Uncle Vanya / Three Sisters, Wyndham’s Theatre - review


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The Independent Culture

We’ve had no shortage of interesting, inventive Chekhov plays staged in London in recent years, and so the company of Moscow’s Mossovet State Academic Theatre have their work cut out to make these Russian-language productions feel vital.

Better known as a film director, Andrei Konchalovsky very much presents Uncle Vanya and Three Sisters as a pair, with the same actors, sets and thematic preoccupations.

But six hours of surtitled angst isn’t an easy sell - and it would be hard to recommend you put in the required effort.

Uncle Vanya is the lighter and more appealing. Pavel Derevyanko’s Vanya is a puckish, foxy little man, flipping between sarcastically amused, gigglingly flirtatious or petulantly cross. Natalya Vdovina’s Elena is similarly high-spirited and capricious: she tickles and teases Vanya one minute, is snappishly sick of him the next.

She’s also coquettish and physical with her aged husband Serebryakov; they’re both mild figures, rather than the manipulative monsters of some interpretations.

Konchalovsky fills the show with laughter, but it frequently strikes a cynical, ironic tone: there is nothing for these people to do but laugh bitterly in the face of fate. Performances are energetic, though Konchalovsky - who also takes set designing credit - stages it in a horribly cluttered fashion, with endless faffing over period props. He’s a monster for putting fussy, distracting bits of business at the back of the stage too.

Konchalovsky’s key intervention is to insert the character of Serebryakov’s first, deceased wife into the play, drifting about dressed in ghostly white. This effectively adds an elegiac tone, but little else. An identical lost mother figure crops up in Three Sisters too, where it feels even more like an attempt to force a distinctive directorial stamp on the work.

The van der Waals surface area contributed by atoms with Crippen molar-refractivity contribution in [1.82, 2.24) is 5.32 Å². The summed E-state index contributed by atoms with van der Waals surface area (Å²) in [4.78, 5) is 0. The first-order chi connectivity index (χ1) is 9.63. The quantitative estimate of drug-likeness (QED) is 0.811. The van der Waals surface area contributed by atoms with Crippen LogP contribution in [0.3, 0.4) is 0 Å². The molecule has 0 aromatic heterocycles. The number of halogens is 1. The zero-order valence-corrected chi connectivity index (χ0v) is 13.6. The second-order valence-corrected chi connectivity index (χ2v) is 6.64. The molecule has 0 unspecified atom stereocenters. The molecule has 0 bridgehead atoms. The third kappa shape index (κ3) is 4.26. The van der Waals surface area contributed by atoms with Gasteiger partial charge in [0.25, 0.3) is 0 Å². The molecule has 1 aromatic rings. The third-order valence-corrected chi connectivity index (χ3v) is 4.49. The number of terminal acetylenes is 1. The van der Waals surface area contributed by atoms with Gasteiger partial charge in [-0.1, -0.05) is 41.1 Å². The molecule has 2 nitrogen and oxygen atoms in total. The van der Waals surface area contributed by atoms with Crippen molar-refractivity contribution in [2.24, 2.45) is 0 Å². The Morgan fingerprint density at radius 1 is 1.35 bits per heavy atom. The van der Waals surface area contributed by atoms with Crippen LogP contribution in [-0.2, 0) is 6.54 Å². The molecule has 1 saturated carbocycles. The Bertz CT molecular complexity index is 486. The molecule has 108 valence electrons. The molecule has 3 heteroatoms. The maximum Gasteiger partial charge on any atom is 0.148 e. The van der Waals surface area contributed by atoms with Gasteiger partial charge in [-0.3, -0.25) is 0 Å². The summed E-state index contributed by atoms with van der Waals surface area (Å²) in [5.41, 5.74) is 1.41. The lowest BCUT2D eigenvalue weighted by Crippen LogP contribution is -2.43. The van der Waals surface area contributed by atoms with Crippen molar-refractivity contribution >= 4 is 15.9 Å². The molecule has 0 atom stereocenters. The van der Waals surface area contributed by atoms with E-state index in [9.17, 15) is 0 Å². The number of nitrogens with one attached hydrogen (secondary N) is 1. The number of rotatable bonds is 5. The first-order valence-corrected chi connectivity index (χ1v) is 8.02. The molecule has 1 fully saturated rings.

Three Sisters starts off larky: Galina Bob is a delicious Irina, skipping and squirming, while Yulia Vysotskaya gets to showcase her considerable talents as slinky, spiky Masha (a sharp contrast to her vulnerable, fraught Sonya in Uncle Vanya). The play proceeds to extinguish the fires of all the sisters, who become trapped in their rural backwater. It should be moving, but as the show becomes increasingly dour, it also becomes increasingly dull.

Both plays feature unusual use of video and photography. In Uncle Vanya, back wall projections provide unnecessarily literal illustrations - tree stumps when Astrov complains about the deforestation; lightning when someone mentions a storm. Stranger are the videos during the interminable scene changes: the production is firmly period in costume and set, yet in Uncle Vanya we’re shown footage of city traffic - a sop to modern relevancy - and in Three Sisters, interviews with the actors on why Chekhov is a genius. The latter at least has the merit of being original, although it slows an already rather long show (and one actress jokingly using it to say hello to her mum is stupendously naff).

On a boringly practical level, the surtitles frequently go out of sync, and are placed at neck-cricking height. Surely not the sort of pain Chekhov wanted to bring to an audience.